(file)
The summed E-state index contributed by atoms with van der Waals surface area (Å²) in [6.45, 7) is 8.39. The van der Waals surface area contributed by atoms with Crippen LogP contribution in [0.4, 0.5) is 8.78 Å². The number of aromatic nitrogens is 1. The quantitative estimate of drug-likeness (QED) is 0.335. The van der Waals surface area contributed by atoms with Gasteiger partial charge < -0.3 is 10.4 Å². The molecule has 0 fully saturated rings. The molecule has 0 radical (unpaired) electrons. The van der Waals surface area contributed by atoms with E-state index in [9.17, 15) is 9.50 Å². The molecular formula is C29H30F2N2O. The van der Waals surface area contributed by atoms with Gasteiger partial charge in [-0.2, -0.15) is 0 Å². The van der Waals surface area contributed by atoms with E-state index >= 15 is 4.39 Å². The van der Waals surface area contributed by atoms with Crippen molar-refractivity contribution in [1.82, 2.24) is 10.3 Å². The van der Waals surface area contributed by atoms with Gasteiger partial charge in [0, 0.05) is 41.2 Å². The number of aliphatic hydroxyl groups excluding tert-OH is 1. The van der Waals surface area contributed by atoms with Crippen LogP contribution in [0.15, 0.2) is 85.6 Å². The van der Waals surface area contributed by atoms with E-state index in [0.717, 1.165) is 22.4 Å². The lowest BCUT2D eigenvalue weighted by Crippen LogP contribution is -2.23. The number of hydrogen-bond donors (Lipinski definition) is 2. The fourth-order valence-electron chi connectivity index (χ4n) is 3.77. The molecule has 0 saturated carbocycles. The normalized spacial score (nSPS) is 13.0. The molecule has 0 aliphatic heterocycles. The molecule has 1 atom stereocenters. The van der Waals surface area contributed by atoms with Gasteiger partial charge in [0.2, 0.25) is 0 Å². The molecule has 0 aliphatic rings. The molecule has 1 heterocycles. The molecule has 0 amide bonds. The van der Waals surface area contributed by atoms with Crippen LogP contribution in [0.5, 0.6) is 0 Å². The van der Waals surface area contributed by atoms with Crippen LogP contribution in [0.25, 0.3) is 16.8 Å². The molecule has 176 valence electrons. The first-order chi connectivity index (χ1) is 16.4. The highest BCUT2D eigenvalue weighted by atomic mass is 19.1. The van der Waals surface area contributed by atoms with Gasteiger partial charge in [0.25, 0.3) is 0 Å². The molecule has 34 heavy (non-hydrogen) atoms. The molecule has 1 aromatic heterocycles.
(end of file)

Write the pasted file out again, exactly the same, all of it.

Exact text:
The summed E-state index contributed by atoms with van der Waals surface area (Å²) in [6.45, 7) is 8.39. The van der Waals surface area contributed by atoms with Crippen LogP contribution in [0.4, 0.5) is 8.78 Å². The number of aromatic nitrogens is 1. The quantitative estimate of drug-likeness (QED) is 0.335. The van der Waals surface area contributed by atoms with Gasteiger partial charge < -0.3 is 10.4 Å². The molecule has 0 fully saturated rings. The molecule has 0 radical (unpaired) electrons. The van der Waals surface area contributed by atoms with E-state index in [9.17, 15) is 9.50 Å². The molecular formula is C29H30F2N2O. The van der Waals surface area contributed by atoms with Gasteiger partial charge in [-0.2, -0.15) is 0 Å². The van der Waals surface area contributed by atoms with E-state index >= 15 is 4.39 Å². The van der Waals surface area contributed by atoms with Crippen molar-refractivity contribution in [1.82, 2.24) is 10.3 Å². The van der Waals surface area contributed by atoms with Gasteiger partial charge in [0, 0.05) is 41.2 Å². The number of aliphatic hydroxyl groups excluding tert-OH is 1. The van der Waals surface area contributed by atoms with Crippen LogP contribution in [0.15, 0.2) is 85.6 Å². The van der Waals surface area contributed by atoms with E-state index in [0.717, 1.165) is 22.4 Å². The lowest BCUT2D eigenvalue weighted by Crippen LogP contribution is -2.23. The number of hydrogen-bond donors (Lipinski definition) is 2. The fourth-order valence-electron chi connectivity index (χ4n) is 3.77. The molecule has 0 saturated carbocycles. The normalized spacial score (nSPS) is 13.0. The molecule has 0 aliphatic heterocycles. The molecule has 1 atom stereocenters. The van der Waals surface area contributed by atoms with Gasteiger partial charge in [0.2, 0.25) is 0 Å². The molecule has 0 aliphatic rings. The molecule has 1 heterocycles. The molecule has 0 amide bonds. The van der Waals surface area contributed by atoms with Crippen LogP contribution in [0.5, 0.6) is 0 Å². The van der Waals surface area contributed by atoms with Crippen LogP contribution in [0.25, 0.3) is 16.8 Å². The molecule has 176 valence electrons. The first-order chi connectivity index (χ1) is 16.4. The highest BCUT2D eigenvalue weighted by atomic mass is 19.1. The van der Waals surface area contributed by atoms with Gasteiger partial charge in [0.25, 0.3) is 0 Å². The molecule has 34 heavy (non-hydrogen) atoms. The molecule has 1 aromatic heterocycles.